How subsidy gains will be spent, by Okonjo-Iweala
The Coordinating Minister of the Economy and Minister of Finance, Dr. Ngozi Okonjo-Iweala, has assured Nigerians that this time around, removal of fuel subsidy would have a positive impact on their lives. Speaking at the NPAN Town Hall Meeting Thursday, she explained that the subsidy removal would allow for more transparency in the system, adding that it would make the sector attractive to potential investors.
Okonjo-Iweala said: “The funds that would be saved from that would be used for the development of many pressing social and infrastructural facilities. We are also concerned about borrowing. This year, we borrowed N852 billion to fund the budget. For the proposed budget for 2012, we would have borrowed over N1.1 trillion, which is almost the total of our capital expenditure.”
The finance minister also said that President Goodluck Jonathan has outlined programmes where all the resources that would be saved from the fuel subsidy removal would be invested.
“The revenue from these subsidies will be used to produce social safety net programmes for the poor in the society. These are programmes designed to touch the poorer people in our society. So we are looking at youth employment programmes. There are many unemployed youths. The Federal Government has introduced a youth programme: You-Win, where we are looking at empowering the youths. Some of the money would go towards that. The other is urban mass transit, which is to improve the services of people within the society as well as to enable them move around.
“There is also plan for development of vocational training skills. In this country, typically, when we are building a house, we find out that the carpenters, plumbers; most of them that we engage are foreigners from Togo, Niger and other neighbouring countries. Why? When we have our youth who are unemployed? Why can’t we train them to be able to render such services? We are going to train them. These are projects we are going to look at. So you (Nigerians) should be able to hold government accountable,” she said.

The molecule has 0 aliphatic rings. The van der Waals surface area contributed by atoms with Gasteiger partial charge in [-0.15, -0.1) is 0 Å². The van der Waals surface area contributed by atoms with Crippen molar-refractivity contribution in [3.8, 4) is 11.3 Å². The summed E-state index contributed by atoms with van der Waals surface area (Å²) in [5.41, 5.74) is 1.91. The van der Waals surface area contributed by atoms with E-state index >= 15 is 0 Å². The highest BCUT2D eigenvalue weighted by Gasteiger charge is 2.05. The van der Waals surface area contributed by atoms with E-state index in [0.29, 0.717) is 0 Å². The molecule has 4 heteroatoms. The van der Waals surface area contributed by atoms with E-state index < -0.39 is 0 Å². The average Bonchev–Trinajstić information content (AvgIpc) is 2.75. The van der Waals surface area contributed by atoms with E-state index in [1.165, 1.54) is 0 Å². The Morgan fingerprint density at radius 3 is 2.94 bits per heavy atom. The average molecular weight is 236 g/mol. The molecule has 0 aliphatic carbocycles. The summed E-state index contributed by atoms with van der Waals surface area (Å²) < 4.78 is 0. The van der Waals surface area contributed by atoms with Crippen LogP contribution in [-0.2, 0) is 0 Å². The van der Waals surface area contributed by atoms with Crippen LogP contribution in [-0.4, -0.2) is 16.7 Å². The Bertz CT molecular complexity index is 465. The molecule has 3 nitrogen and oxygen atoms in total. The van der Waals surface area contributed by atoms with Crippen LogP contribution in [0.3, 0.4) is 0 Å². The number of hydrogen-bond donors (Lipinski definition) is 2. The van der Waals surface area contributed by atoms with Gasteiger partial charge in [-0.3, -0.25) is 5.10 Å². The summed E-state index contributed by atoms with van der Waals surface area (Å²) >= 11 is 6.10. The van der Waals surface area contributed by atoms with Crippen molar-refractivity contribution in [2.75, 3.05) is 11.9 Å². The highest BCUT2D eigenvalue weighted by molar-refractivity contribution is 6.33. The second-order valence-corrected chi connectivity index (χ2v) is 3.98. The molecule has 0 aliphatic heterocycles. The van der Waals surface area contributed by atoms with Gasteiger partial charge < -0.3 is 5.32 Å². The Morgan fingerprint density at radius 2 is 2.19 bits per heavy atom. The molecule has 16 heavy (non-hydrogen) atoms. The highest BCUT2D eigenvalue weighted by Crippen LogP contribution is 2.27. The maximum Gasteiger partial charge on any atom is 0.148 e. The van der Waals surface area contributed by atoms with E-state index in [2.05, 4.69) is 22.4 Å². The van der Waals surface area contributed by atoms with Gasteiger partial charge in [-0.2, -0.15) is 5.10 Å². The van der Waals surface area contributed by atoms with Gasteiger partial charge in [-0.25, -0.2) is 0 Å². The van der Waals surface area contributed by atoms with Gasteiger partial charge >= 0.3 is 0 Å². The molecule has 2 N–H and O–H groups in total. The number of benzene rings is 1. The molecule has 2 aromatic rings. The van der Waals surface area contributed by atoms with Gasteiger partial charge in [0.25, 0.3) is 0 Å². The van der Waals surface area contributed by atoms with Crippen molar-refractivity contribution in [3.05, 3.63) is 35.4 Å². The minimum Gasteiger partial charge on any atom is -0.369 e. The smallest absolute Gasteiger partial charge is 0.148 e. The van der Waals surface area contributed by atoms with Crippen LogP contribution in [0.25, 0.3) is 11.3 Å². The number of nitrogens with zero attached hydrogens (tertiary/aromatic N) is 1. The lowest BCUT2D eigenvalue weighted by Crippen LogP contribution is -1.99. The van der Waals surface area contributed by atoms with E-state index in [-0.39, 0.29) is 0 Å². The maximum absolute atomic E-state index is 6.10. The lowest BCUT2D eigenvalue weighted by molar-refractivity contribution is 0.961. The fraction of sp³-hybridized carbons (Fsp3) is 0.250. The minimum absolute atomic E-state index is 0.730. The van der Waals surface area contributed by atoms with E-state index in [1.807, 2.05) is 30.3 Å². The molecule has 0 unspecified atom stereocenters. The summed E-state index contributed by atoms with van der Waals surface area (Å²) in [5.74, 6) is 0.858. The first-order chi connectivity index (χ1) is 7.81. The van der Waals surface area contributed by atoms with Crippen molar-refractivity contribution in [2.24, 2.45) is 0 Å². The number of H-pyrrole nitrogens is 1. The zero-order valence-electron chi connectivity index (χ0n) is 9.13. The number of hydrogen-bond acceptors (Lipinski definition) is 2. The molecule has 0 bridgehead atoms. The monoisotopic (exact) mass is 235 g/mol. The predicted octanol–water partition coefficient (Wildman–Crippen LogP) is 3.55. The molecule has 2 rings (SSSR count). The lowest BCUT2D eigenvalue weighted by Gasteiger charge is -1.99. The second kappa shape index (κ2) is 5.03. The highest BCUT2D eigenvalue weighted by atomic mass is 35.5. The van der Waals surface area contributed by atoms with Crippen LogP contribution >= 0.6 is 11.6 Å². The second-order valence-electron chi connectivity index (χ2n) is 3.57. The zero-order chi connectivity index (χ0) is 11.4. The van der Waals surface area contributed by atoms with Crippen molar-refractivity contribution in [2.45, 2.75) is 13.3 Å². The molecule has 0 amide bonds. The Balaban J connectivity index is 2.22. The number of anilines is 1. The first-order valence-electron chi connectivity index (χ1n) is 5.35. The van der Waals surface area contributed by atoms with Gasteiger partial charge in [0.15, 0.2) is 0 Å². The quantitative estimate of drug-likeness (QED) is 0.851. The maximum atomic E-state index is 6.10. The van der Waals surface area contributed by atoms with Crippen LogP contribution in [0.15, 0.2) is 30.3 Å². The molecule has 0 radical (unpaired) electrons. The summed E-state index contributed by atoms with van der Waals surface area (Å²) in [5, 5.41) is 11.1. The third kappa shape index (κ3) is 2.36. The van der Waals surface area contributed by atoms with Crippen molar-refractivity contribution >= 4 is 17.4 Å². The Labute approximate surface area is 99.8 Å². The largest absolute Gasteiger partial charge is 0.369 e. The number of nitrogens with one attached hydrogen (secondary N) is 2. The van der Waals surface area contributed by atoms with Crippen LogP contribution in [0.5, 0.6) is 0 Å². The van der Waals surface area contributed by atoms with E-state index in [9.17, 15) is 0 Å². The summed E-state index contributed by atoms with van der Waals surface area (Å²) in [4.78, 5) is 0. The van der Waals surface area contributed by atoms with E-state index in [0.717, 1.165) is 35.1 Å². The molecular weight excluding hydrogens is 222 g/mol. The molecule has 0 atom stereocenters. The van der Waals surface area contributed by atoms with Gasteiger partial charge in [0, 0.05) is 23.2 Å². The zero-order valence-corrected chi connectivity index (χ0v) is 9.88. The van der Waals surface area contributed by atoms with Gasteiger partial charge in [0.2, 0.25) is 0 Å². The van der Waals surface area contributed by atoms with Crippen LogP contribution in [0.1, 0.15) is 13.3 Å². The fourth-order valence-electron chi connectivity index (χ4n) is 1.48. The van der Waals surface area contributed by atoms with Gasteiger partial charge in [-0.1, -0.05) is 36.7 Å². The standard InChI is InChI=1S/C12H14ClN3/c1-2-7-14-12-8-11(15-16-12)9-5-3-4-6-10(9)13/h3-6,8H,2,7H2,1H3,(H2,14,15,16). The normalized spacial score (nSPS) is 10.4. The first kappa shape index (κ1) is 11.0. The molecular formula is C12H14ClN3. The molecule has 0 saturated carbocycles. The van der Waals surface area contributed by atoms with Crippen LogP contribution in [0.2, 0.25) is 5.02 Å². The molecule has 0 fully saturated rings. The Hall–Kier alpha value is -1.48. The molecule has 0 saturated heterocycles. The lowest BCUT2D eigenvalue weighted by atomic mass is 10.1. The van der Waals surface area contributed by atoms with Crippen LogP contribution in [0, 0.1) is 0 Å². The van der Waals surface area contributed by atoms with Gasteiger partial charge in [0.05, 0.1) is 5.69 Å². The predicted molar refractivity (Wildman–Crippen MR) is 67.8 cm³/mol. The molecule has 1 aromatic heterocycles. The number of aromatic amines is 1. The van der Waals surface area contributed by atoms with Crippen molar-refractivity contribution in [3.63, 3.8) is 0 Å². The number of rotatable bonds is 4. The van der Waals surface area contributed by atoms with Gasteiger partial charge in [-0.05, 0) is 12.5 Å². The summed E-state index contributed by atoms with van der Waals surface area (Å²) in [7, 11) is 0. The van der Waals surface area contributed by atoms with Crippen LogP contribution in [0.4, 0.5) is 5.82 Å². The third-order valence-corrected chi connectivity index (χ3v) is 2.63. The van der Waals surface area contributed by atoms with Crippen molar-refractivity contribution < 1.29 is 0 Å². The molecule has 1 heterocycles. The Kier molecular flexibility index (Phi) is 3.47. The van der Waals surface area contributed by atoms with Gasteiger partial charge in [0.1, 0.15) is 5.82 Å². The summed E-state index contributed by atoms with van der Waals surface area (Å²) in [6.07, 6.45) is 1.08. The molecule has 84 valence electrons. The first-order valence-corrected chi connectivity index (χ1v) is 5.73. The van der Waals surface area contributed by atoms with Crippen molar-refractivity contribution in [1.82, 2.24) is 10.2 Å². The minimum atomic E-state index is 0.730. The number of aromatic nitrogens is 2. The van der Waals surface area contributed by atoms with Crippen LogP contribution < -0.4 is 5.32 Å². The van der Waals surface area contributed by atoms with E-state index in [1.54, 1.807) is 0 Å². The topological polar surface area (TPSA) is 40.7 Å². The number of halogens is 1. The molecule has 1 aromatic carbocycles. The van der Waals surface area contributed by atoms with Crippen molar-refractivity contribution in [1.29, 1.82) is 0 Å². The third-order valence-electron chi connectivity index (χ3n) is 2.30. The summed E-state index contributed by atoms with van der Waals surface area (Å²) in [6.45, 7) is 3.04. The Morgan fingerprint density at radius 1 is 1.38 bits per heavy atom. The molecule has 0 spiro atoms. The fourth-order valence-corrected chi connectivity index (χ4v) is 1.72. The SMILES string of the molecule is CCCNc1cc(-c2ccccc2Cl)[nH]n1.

She also said government intends to set up a board that would monitor the projects that had been outlined, declaring that the board would be made up of “reputable Nigerians that when you hear their names, you will respect them”. “They would be the ones responsible to monitor the delivery of the projects. That board will have representation from market women, civil society, labour and so on. These are some of the mechanisms we are talking about to build trust,” she added.
The finance minister explained further: “The price of fuel as it is now is not determined by the forces of demand and supply and when you look at the landing cost of a litre of PMS that we import, N123 per litre. If you add the distribution, shipping and profit margin of N15.72 and when you add the two together, the actual cost of a litre of petroleum is N139 per litre, compared to the N65 per litre that you do buy.
“When we look at 2012, where we are projecting an average crude oil price of $90 per barrel, the landing cost in Nigeria for a litre of refined petrol is N104 per litre and if you add the N15.72 distribution cost, that brings it to N120 per litre. Now the difference between the actual cost and the current market price of N65 per litre is what is known as subsidy. At the present price, government contributes about N73 to every litre of fuel consumed.”
She insisted that fuel subsidy removal would lead to liberalisation of the sector, even as she cited the case of the telecommunications and aviation sectors. “From 2006 to 2010, we spent over N3.7 trillion on fuel subsidy. In 2011 (up to October), we have spent over N1.38 trillion on subsidy and by the end of this year, we would have spent N1.48 trillion on subsidy. Now why does this matter? It matters because it is eating more and more of our revenue. Thirty per cent of Federal Government’s expenditure goes to fuel subsidy and that has been increasing yearly,” she argued.
Governor of the Central Bank of Nigeria (CBN), Malam Sanusi Lamido Sanusi, expressed dissatisfaction that between January and November this year, the total amount of forex demand at the Wholesale Dutch Auction System (WDAS) by oil marketers was $8 billion, just as he disclosed that the total amount of fuel subsidy that was granted to oil marketers within the same period was $8 billion.
“If the Federal Government continues to subsidise fuel, the next government would face crisis that may even be worse than the euro crisis. Our reserves have fallen to the extent that if oil prices drop, we may not have a shock absorber to withstand any shock. Subsidising imported petroleum products only create jobs for the country where the product is being imported from,” Sanusi said